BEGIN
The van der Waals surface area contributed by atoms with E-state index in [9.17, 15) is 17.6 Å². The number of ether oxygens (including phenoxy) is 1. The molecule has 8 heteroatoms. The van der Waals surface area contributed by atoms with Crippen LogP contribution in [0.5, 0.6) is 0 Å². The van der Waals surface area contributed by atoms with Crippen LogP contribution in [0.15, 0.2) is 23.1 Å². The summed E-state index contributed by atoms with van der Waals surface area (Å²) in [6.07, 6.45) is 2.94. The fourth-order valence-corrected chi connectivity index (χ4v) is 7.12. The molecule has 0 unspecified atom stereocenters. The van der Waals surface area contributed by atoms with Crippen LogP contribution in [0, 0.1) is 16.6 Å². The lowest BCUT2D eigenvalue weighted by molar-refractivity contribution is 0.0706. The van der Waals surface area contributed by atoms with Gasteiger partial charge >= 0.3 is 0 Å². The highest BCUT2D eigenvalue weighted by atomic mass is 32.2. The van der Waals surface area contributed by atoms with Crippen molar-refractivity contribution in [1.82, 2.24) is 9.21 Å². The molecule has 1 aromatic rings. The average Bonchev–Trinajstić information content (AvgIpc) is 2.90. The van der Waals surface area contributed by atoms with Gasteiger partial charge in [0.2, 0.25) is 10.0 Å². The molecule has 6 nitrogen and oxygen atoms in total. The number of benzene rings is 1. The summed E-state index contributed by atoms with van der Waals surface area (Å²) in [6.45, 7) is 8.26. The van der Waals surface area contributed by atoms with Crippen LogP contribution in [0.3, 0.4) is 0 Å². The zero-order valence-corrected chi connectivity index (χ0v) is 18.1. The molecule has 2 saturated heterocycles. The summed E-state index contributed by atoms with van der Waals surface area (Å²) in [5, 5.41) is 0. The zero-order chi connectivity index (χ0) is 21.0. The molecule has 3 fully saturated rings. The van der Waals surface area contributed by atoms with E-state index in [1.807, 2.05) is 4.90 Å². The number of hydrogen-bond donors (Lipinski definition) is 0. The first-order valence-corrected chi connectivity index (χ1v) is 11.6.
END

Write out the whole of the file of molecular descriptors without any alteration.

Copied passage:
The van der Waals surface area contributed by atoms with E-state index in [9.17, 15) is 17.6 Å². The number of ether oxygens (including phenoxy) is 1. The molecule has 8 heteroatoms. The van der Waals surface area contributed by atoms with Crippen LogP contribution in [0.5, 0.6) is 0 Å². The van der Waals surface area contributed by atoms with Crippen LogP contribution in [0.15, 0.2) is 23.1 Å². The summed E-state index contributed by atoms with van der Waals surface area (Å²) in [6.07, 6.45) is 2.94. The fourth-order valence-corrected chi connectivity index (χ4v) is 7.12. The molecule has 0 unspecified atom stereocenters. The van der Waals surface area contributed by atoms with Crippen LogP contribution in [0, 0.1) is 16.6 Å². The lowest BCUT2D eigenvalue weighted by molar-refractivity contribution is 0.0706. The van der Waals surface area contributed by atoms with Gasteiger partial charge >= 0.3 is 0 Å². The highest BCUT2D eigenvalue weighted by atomic mass is 32.2. The van der Waals surface area contributed by atoms with Crippen molar-refractivity contribution in [1.82, 2.24) is 9.21 Å². The molecule has 1 aromatic rings. The average Bonchev–Trinajstić information content (AvgIpc) is 2.90. The van der Waals surface area contributed by atoms with Gasteiger partial charge in [0.2, 0.25) is 10.0 Å². The molecule has 6 nitrogen and oxygen atoms in total. The number of benzene rings is 1. The summed E-state index contributed by atoms with van der Waals surface area (Å²) in [6.45, 7) is 8.26. The van der Waals surface area contributed by atoms with Crippen LogP contribution in [0.3, 0.4) is 0 Å². The zero-order valence-corrected chi connectivity index (χ0v) is 18.1. The molecule has 2 saturated heterocycles. The summed E-state index contributed by atoms with van der Waals surface area (Å²) in [5, 5.41) is 0. The zero-order chi connectivity index (χ0) is 21.0. The molecule has 3 fully saturated rings. The van der Waals surface area contributed by atoms with E-state index in [1.807, 2.05) is 4.90 Å². The number of hydrogen-bond donors (Lipinski definition) is 0. The first-order valence-corrected chi connectivity index (χ1v) is 11.6.